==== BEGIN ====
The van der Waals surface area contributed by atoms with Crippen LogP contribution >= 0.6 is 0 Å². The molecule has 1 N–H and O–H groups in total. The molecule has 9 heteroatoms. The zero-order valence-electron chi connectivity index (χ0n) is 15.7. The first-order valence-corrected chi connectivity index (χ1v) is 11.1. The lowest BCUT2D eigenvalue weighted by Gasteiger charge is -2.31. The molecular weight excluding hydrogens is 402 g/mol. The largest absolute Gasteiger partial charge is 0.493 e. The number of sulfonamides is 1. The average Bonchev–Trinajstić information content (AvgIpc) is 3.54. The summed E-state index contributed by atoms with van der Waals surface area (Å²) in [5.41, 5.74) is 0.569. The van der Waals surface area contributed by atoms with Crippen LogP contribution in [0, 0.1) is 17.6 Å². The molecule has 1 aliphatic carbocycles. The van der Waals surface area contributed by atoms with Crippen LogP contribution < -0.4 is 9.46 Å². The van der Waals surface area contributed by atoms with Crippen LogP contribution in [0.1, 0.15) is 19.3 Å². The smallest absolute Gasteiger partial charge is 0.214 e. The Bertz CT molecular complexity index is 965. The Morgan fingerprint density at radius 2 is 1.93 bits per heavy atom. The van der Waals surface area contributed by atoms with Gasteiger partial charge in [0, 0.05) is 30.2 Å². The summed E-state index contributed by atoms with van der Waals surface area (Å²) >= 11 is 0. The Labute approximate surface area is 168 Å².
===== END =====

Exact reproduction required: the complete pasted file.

The van der Waals surface area contributed by atoms with Crippen LogP contribution >= 0.6 is 0 Å². The molecule has 1 N–H and O–H groups in total. The molecule has 9 heteroatoms. The zero-order valence-electron chi connectivity index (χ0n) is 15.7. The first-order valence-corrected chi connectivity index (χ1v) is 11.1. The lowest BCUT2D eigenvalue weighted by Gasteiger charge is -2.31. The molecular weight excluding hydrogens is 402 g/mol. The largest absolute Gasteiger partial charge is 0.493 e. The number of sulfonamides is 1. The average Bonchev–Trinajstić information content (AvgIpc) is 3.54. The summed E-state index contributed by atoms with van der Waals surface area (Å²) in [5.41, 5.74) is 0.569. The van der Waals surface area contributed by atoms with Crippen LogP contribution in [0, 0.1) is 17.6 Å². The molecule has 1 aliphatic carbocycles. The van der Waals surface area contributed by atoms with Crippen LogP contribution < -0.4 is 9.46 Å². The van der Waals surface area contributed by atoms with Crippen LogP contribution in [0.1, 0.15) is 19.3 Å². The smallest absolute Gasteiger partial charge is 0.214 e. The Bertz CT molecular complexity index is 965. The Morgan fingerprint density at radius 2 is 1.93 bits per heavy atom. The van der Waals surface area contributed by atoms with Gasteiger partial charge in [0, 0.05) is 30.2 Å². The summed E-state index contributed by atoms with van der Waals surface area (Å²) >= 11 is 0. The Labute approximate surface area is 168 Å².